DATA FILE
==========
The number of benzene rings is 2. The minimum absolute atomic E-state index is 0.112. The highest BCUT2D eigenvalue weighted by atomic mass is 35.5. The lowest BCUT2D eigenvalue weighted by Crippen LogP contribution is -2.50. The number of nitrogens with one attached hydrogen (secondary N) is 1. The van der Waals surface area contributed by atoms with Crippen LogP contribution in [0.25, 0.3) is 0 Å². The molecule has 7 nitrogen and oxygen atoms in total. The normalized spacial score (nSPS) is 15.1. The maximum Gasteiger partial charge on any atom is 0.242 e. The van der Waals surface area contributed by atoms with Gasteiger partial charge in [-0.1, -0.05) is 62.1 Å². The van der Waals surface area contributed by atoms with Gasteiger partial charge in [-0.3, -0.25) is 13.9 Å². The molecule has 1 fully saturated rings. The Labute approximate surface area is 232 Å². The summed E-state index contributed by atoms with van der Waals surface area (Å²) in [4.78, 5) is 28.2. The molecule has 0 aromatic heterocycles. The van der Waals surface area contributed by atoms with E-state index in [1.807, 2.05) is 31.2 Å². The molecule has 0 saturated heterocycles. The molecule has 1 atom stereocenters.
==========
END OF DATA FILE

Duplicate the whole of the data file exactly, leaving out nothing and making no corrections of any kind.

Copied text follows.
The number of benzene rings is 2. The minimum absolute atomic E-state index is 0.112. The highest BCUT2D eigenvalue weighted by atomic mass is 35.5. The lowest BCUT2D eigenvalue weighted by Crippen LogP contribution is -2.50. The number of nitrogens with one attached hydrogen (secondary N) is 1. The van der Waals surface area contributed by atoms with Crippen LogP contribution in [0.25, 0.3) is 0 Å². The molecule has 7 nitrogen and oxygen atoms in total. The normalized spacial score (nSPS) is 15.1. The maximum Gasteiger partial charge on any atom is 0.242 e. The van der Waals surface area contributed by atoms with Gasteiger partial charge in [-0.1, -0.05) is 62.1 Å². The van der Waals surface area contributed by atoms with Gasteiger partial charge in [-0.3, -0.25) is 13.9 Å². The molecule has 1 fully saturated rings. The Labute approximate surface area is 232 Å². The summed E-state index contributed by atoms with van der Waals surface area (Å²) in [4.78, 5) is 28.2. The molecule has 0 aromatic heterocycles. The van der Waals surface area contributed by atoms with E-state index in [1.807, 2.05) is 31.2 Å². The molecule has 0 saturated heterocycles. The molecule has 1 atom stereocenters.